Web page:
Paintbrushes at dawn as mega-galleries sprout in Paris
PARIS (REUTERS) - A white horse quietly munches hay in the corner of a new warehouse-sized art gallery in the Paris suburb of Pantin, an oblivious player in a giant exhibit featuring mud-and-rust-coloured paintings, creepy embryo sculptures and a black-and-white projection of an artist reciting Goethe.
Welcome to the world of the mega-gallery, a larger-than-life testament to the booming power of the US$1.2 billion (S$1.47 billion) contemporary art market and the latest battleground for flamboyant art-dealer players and their increasingly valuable big-name artists.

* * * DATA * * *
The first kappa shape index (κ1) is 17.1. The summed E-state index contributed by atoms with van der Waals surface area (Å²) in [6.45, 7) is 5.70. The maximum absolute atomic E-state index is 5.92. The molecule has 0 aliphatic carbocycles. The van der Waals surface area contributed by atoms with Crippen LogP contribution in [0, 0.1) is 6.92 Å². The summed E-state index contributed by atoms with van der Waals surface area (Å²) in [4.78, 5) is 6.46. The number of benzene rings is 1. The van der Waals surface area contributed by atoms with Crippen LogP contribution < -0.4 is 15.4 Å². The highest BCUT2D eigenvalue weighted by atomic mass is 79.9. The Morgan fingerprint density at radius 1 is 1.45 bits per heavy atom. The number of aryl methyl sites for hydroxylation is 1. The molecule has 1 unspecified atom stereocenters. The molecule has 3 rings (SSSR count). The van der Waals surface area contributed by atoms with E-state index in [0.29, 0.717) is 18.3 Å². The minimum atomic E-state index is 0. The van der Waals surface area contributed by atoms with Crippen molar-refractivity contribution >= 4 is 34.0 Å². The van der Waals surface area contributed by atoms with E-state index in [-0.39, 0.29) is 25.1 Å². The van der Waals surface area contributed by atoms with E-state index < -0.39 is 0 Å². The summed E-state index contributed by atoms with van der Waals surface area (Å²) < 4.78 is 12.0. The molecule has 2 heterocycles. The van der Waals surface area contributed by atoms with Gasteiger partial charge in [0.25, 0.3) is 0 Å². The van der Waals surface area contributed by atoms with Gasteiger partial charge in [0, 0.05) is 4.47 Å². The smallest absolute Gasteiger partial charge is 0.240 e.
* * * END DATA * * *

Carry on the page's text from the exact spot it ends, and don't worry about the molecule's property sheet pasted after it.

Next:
While the French capital tends to be seen as a sleepy second fiddle to London in terms of market share, today it is staging the latest round of the fight for collector cash as two rival mega-spaces open just days apart with works by the same artist.
In one corner, Austrian-born dealer Thaddaeus Ropac, whose new gallery in Pantin is a 2,000 sq m space housing a horse, its hay bale and a series of gloomy works by cerebral German artist Anselm Kiefer including doll-sized dresses skewered by branches.